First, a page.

Are there any downsides? Well, it can be quite noisy in low light situations and still lacks an auto EVF brightness option. Otherwise, it really is a joy to use, especially in manual focus mode. It is also one of the only EVFs I feel comfortable manually focussing with even without the MF assists.


Sony A7rII

mirrorless cameras with viewfinder
The Sony A7r II EVF

Specs:

  • 0.5 in
  • 100% field of view coverage
  • OLED
  • 2,360K dots
  • 0.78x magnification with 50mm lens (35mm format equivalent)
  • Eye-point: 23mm
  • Eye contact sensor
  • Non-tilting

The Sony A7r II claims the world’s highest viewfinder magnification of 0.78x, though in the real world, you can’t tell the difference between it and the other viewfinders with 0.77x magnification such as the X-T1 or GX8. (It is however a big improvement over the .70x magnification of the previous A7 cameras.) The Zeiss T* coating on one of the elements makes the image sharp and clear even at the corners but it is worth remembering that the camera won’t give you the highest display quality by default. You’ll need to go into Toolbox (Section 2) in the Menu and change Display Quality from Standard to High. The camera also lets you choose between Live View and auto brightness depending on the ambient light in your scene. The lag-time is also excellent.

The negative point is the eye sensor. It is too sensitive. Even when your face isn’t that close to the EVF or when you are using the LCD, it will activate out of the blue.


Leica Q

best mirrorless camera with viewfinder
The Leica Q EVF

Specs:

  • 100% field of view coverage
  • LCOS
  • 3,680K dots (1280 × 960 pixels x 3 colours)
  • Size and Magnification not officially specified
  • Eye-point: 17mm
  • Eye contact sensor
  • Non-tilting

While the Sony A7r II has the highest magnification, the Leica Q claims the title of the mirrorless camera with the highest resolution EVF on the market at 3,680K-dots. However that resolution is actually a combination of 3 different resolution assigned to each RGB panel. Some will argue that 3.680k dots is not the real resolution of the viewfinder and in a way this is true. However in a real world experience, it is indeed a wonderful EVF to use. Like the other EVFs on this list, it is clear, bright and reactive, though there is some slight lag in dark conditions. It also one of the best EVFs for manual focussing, as the high resolution makes the peaking very visible. That said, it also works well without any MF assists at all.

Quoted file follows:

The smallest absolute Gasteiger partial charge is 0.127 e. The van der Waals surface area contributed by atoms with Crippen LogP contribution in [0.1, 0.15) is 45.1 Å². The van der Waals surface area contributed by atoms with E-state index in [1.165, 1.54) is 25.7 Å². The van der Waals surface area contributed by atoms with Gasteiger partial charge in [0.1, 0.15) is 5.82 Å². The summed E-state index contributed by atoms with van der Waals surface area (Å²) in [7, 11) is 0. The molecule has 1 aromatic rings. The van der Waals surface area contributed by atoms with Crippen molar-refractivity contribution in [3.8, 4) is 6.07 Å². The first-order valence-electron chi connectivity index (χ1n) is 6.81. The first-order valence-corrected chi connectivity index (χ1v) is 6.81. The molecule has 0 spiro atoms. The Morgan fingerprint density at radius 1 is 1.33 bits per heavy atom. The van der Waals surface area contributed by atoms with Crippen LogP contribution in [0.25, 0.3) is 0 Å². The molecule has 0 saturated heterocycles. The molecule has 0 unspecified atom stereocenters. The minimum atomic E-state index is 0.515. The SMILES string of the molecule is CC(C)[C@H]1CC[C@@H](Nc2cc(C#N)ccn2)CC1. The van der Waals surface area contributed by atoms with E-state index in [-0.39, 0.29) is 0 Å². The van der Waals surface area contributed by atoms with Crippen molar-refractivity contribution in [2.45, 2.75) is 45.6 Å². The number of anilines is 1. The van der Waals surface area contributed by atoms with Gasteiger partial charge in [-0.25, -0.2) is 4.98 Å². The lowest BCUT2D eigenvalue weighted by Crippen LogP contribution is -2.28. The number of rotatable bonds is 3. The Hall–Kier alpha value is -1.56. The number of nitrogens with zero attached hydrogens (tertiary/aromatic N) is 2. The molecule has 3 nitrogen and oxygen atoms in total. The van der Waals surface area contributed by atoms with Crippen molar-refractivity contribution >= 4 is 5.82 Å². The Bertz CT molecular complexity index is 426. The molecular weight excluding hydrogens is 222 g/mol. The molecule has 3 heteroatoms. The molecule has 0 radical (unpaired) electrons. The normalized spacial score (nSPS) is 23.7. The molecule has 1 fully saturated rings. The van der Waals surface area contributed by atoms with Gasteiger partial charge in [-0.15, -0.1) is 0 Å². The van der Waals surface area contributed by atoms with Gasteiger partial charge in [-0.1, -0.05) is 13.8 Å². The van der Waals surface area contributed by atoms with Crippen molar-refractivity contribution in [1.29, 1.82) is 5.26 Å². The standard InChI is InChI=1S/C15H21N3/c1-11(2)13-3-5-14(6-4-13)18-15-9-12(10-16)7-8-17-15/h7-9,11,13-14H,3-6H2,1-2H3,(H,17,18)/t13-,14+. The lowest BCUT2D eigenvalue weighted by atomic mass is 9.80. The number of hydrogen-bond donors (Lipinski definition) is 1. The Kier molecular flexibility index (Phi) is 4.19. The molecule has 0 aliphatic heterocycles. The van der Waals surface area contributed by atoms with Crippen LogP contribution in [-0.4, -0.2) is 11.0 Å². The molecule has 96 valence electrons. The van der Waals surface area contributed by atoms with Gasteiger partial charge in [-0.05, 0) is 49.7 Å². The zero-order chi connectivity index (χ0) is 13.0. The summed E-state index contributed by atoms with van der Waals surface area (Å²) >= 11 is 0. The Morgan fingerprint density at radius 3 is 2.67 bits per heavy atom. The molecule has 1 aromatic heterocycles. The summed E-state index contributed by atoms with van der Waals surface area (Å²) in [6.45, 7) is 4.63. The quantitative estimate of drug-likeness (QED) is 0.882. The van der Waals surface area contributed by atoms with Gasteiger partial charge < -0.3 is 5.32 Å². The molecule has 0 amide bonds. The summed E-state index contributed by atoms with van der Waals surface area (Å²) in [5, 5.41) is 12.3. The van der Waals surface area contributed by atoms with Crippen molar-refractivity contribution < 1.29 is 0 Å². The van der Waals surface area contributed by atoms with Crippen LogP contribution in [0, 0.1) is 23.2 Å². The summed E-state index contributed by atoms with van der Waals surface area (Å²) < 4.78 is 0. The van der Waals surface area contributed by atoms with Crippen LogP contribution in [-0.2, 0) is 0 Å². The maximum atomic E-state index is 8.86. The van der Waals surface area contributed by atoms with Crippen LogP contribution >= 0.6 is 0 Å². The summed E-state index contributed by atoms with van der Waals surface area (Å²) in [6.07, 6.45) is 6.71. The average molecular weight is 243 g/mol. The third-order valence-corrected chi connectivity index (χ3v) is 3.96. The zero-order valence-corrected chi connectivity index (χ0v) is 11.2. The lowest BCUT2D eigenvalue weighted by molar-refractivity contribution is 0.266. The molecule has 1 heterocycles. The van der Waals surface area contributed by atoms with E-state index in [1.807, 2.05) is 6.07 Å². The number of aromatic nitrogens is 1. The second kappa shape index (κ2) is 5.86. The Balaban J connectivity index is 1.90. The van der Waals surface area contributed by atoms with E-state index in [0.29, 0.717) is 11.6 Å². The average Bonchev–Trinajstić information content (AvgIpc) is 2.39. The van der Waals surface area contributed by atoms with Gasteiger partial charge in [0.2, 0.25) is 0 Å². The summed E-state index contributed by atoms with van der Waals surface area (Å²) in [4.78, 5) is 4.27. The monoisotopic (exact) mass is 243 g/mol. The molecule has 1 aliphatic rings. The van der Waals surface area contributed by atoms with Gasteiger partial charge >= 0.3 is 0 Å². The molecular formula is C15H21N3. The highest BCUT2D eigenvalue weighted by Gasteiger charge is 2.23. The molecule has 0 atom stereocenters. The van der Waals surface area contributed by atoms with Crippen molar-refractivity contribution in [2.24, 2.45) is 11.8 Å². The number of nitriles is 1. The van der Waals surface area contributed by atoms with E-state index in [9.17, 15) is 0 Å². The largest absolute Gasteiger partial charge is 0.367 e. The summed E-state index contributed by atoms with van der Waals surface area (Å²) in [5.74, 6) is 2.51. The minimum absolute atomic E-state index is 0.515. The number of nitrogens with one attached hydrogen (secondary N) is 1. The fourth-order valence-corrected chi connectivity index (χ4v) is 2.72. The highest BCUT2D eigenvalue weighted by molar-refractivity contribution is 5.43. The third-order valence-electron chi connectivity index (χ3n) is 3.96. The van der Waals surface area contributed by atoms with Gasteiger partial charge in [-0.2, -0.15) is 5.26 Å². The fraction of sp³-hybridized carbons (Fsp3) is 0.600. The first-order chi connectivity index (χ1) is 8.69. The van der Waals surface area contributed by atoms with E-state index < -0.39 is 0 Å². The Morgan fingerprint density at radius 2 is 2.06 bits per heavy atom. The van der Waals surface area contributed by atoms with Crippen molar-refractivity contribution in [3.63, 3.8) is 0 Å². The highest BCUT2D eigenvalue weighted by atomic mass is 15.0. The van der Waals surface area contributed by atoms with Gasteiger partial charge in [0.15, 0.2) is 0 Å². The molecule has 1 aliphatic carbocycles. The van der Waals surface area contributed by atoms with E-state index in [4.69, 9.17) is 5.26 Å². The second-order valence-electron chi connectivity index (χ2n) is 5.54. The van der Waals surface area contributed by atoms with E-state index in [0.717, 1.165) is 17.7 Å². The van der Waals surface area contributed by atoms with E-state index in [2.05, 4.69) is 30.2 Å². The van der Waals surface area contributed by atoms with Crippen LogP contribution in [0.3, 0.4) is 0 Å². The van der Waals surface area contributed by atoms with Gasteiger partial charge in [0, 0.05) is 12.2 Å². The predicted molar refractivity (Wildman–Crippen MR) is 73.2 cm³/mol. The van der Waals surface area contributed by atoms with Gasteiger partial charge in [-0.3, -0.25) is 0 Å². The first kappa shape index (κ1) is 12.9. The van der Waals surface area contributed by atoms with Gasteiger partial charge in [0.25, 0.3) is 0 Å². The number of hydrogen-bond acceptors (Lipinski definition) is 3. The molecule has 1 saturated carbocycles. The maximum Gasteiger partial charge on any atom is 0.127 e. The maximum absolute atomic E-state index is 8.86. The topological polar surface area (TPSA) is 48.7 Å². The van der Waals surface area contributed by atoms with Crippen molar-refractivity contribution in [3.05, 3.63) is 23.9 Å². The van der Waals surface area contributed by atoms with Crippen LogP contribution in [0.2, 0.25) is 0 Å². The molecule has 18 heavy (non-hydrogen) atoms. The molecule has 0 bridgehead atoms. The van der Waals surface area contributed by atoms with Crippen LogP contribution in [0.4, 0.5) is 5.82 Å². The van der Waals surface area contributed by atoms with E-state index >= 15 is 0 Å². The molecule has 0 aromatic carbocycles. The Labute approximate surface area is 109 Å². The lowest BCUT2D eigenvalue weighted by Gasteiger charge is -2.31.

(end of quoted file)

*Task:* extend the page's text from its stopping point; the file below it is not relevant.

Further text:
Panasonic Lumix GX8

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The Lumix GX8 EVF

Specs:

  • Size not specified
  • 100% field of view coverage
  • OLED
  • 2,360K dots
  • 0.77x magnification with 50mm lens (35mm format equivalent)
  • Eye-point: 21mm
  • Eye contact sensor
  • Tilting

The Lumix GX8 boasts a high magnification of 0.77x, putting it on par with the X-T1. It is very clear and bright with a high refresh rate and very little noise. It is definitely the best EVF we’ve tried on a Lumix camera. But what really makes this particular viewfinder so special is its tilting mechanism – you can tilt it up by 90 degrees for oddly angled shots in difficult light conditions. Of course if this feature doesn’t interest you, you can always choose not to tilt it.


And how could we not mention the EVF that started it all…


Olympus OM-D E-M1

best EVF on mirrorless
The Olympus OM-D E-M1 EVF

Specs:

  • 100% field of view coverage
  • LCD
  • 2,360K-dots
  • 0.74x magnification with 50mm lens (35mm format equivalent)
  • Eye-point: 21mm
  • 120fps / 0.016s time lag (with firmware 2.0 and when frame rate is set to High)
  • Eye contact sensor
  • Non-tilting

Despite being two years old, the OM-D E-M1’s viewfinder, which was actually first introduced in the form of the VF-4 external EVF for the Pen E-P5, is definitely still in the running. It lacks the OLED panel of the other models but handles various light conditions very well, has very little lag (0.016s, reduced last year via a firmware update) and is very responsive. The camera also adjusts the brightness of the EVF according to the ambient light in your scene to give you an optimal preview.

**Note: The new E-M5 Mark II has the same EVF as the E-M1.


Does your mirrorless camera have an EVF? If so, what do you think of the quality?


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About the author: Heather Broster

Heather Broster was born in Canada, has lived in Japan and Italy but currently calls Wales home. She is a full-time gear tester at MirrorLessons. You can follow her on Google+, Twitter or Facebook!